Contending with Informal Markets in Africa
Anyone who aims to maximize their business opportunities in Africa will have to capture the informal trade. A 2017 IMF Paper found that Sub-Saharan Africa’s informal economy remains among the largest in the world, with informal borrowing and trade accounting, on average, for 40% of total economic output. The sheer scale of the sector inevitably makes it a vital concern for commerce.
The challenge for consumer product companies is knowing where (and to whom) they could be selling via the informal sector. Instead of categorizing these places as dead zones—let’s view them as underserved markets with significant (if previously unknown) potential.
Typically, CPG companies have a strong understanding of where their distributors are already taking product in Africa, and how many units they are placing at the end of the supply chain. However, these same companies struggle to know who would be buying their product if they had the opportunity. The companies who can identify this latent demand and capture these emerging consumers will achieve the greatest growth in Africa.
Geospatial data analytics is one way to bring these “blind spots” into focus and help consumer-focused companies maximize their potential. A data-driven approach should jettison vague assumptions about consumers in Africa, and rely on a combination of robust data to produce accurate, sought-after insights about very specific areas.
For example, Fraym would begin by establishing an ideal consumer profile through the use of several datasets on family size, age, employment status, disposable income and, crucially, spending habits in relation to particular goods categories. Then, we’d enrich the picture of the target area, and its inhabitants with satellite imagery. This comprehensive approach, can create a sense of what consumers look like, how much they spend, and where they move and concentrate—providing more precise, local-level insight for an informal market than has ever previously been feasible.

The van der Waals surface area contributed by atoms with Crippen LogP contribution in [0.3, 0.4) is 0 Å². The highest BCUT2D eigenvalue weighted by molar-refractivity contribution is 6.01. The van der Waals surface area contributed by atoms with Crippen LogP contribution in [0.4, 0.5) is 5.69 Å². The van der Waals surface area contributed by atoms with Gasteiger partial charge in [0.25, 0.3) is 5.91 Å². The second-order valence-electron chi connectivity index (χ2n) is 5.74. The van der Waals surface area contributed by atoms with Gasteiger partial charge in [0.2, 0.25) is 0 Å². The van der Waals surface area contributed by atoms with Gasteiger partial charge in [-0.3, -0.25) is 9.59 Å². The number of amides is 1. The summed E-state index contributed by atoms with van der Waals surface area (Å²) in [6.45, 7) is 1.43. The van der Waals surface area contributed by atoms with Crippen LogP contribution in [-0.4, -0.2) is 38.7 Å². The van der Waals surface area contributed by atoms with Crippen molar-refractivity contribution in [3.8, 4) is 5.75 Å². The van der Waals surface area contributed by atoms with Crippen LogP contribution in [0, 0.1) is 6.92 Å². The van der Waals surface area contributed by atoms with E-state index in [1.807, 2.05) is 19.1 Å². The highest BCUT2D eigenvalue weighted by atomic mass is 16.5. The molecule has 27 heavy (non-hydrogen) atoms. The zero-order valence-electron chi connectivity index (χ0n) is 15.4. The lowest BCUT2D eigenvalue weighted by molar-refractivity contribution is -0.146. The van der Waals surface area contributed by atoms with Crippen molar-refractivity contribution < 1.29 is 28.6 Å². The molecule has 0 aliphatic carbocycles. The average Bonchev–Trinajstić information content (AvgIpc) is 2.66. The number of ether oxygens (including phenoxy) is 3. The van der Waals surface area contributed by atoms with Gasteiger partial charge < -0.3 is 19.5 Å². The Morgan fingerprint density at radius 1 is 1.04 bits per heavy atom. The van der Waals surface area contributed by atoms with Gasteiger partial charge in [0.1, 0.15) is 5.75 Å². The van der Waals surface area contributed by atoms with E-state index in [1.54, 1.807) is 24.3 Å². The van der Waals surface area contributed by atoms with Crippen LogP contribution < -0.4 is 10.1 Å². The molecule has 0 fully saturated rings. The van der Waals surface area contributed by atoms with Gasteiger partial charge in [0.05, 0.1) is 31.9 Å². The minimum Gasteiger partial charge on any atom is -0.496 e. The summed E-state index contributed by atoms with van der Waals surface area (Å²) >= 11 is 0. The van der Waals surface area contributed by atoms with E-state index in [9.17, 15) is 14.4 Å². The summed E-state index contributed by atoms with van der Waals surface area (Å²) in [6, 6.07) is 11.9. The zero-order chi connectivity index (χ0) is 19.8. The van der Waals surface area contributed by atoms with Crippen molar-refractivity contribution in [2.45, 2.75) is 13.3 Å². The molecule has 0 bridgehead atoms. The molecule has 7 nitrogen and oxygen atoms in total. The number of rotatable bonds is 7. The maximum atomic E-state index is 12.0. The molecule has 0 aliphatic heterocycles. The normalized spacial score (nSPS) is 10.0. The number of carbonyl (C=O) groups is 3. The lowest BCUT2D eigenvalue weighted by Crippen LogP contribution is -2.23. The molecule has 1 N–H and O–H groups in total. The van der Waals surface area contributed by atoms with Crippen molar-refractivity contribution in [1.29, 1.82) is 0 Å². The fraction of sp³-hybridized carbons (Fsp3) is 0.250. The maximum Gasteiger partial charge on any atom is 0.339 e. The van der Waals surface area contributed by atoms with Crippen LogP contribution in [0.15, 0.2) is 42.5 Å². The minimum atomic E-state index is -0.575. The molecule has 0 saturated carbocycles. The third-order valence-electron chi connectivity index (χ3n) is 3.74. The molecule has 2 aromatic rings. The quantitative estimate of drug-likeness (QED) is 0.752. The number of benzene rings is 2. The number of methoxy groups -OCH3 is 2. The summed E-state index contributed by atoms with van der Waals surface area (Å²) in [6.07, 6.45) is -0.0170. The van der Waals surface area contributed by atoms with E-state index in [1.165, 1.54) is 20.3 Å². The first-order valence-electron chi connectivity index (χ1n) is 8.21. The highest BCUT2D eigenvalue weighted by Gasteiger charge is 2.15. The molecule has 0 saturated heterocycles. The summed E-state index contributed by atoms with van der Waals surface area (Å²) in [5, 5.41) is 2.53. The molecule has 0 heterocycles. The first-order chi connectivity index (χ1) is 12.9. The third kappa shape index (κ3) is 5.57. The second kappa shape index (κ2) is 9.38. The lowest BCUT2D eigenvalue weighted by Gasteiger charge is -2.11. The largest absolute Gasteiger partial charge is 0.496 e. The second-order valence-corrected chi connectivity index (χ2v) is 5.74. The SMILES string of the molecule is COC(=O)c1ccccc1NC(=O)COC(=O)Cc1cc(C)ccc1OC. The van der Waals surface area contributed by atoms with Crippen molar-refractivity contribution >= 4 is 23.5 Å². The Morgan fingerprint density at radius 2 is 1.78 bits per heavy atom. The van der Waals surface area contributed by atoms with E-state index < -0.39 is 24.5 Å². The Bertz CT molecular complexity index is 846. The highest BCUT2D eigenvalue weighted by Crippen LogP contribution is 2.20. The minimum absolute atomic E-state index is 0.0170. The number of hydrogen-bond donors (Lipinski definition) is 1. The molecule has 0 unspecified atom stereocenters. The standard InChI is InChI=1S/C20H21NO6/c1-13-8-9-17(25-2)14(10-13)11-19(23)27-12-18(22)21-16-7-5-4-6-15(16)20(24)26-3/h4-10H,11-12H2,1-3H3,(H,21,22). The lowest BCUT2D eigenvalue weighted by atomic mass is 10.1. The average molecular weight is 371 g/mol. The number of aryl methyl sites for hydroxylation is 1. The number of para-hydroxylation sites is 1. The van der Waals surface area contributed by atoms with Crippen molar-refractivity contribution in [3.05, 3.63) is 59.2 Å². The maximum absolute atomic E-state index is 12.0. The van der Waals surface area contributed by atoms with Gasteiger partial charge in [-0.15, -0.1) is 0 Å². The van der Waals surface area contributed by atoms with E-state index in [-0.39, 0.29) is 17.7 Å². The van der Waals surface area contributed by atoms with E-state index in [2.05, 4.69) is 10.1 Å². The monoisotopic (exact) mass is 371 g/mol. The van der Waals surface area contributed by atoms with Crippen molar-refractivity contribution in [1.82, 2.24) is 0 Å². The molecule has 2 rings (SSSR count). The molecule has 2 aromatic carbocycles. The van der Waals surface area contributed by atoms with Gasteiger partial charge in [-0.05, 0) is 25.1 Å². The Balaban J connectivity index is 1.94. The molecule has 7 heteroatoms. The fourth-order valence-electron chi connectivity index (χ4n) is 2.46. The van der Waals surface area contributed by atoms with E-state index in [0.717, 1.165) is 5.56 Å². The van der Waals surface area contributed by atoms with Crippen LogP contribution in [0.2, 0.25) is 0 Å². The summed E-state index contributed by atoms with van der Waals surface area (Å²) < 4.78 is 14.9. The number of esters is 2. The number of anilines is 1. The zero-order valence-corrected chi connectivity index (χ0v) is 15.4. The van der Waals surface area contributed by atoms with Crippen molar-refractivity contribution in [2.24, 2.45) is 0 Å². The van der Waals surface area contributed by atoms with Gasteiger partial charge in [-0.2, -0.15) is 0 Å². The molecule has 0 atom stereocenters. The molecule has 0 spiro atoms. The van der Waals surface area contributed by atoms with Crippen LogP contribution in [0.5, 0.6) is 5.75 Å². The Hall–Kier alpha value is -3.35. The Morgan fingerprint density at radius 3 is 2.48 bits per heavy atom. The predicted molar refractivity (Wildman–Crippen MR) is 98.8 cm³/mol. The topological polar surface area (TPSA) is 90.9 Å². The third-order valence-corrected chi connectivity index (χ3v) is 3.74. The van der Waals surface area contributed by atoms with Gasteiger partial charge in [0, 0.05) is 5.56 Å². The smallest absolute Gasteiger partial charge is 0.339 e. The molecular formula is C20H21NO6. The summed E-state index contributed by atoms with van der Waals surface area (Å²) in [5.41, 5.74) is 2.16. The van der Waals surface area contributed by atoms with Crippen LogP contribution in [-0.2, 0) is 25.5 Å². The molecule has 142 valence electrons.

Africa is a vast continent with space for both formal and informal trade. To really seize the opportunity, though, a well-rounded understanding of local markets is necessary – especially the rural ones. The granular data and insights achieved through geospatial data analytics provide consumer-focused companies with the nuanced and hyper-local knowledge that they need. With that knowledge, companies can optimise their distribution, set appropriate targets, unlock new areas, and overcome early barriers to entry. Consumer-focused companies who lean forward on these data-driven approaches will see outsized growth in Africa in the years to come.